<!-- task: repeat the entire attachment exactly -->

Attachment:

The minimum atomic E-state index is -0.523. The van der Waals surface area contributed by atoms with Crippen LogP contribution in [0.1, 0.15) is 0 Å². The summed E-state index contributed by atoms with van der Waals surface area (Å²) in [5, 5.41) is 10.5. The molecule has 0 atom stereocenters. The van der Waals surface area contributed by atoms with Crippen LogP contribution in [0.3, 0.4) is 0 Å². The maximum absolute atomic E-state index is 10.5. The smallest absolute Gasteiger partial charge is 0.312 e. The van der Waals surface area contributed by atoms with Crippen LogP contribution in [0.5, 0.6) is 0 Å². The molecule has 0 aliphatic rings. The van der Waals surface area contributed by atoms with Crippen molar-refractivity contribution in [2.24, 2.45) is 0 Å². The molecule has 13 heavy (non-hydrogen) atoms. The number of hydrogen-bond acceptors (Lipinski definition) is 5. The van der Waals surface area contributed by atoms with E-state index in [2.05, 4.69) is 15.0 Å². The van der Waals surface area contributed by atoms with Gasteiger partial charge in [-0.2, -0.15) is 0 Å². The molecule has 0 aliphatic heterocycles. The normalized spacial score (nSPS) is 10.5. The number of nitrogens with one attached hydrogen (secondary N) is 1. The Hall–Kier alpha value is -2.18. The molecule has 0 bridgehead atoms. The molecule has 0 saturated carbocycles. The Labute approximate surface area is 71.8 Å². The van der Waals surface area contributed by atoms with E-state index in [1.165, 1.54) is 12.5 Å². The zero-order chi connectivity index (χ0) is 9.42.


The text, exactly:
The minimum atomic E-state index is -0.523. The van der Waals surface area contributed by atoms with Crippen LogP contribution in [0.1, 0.15) is 0 Å². The summed E-state index contributed by atoms with van der Waals surface area (Å²) in [5, 5.41) is 10.5. The molecule has 0 atom stereocenters. The van der Waals surface area contributed by atoms with Crippen LogP contribution in [0.3, 0.4) is 0 Å². The maximum absolute atomic E-state index is 10.5. The smallest absolute Gasteiger partial charge is 0.312 e. The van der Waals surface area contributed by atoms with Crippen LogP contribution in [0.5, 0.6) is 0 Å². The molecule has 0 aliphatic rings. The van der Waals surface area contributed by atoms with Crippen molar-refractivity contribution in [2.24, 2.45) is 0 Å². The molecule has 13 heavy (non-hydrogen) atoms. The number of hydrogen-bond acceptors (Lipinski definition) is 5. The van der Waals surface area contributed by atoms with E-state index in [2.05, 4.69) is 15.0 Å². The van der Waals surface area contributed by atoms with Gasteiger partial charge in [-0.2, -0.15) is 0 Å². The molecule has 0 aliphatic heterocycles. The normalized spacial score (nSPS) is 10.5. The number of nitrogens with one attached hydrogen (secondary N) is 1. The Hall–Kier alpha value is -2.18. The molecule has 0 bridgehead atoms. The molecule has 0 saturated carbocycles. The Labute approximate surface area is 71.8 Å². The van der Waals surface area contributed by atoms with E-state index in [1.165, 1.54) is 12.5 Å². The zero-order chi connectivity index (χ0) is 9.42.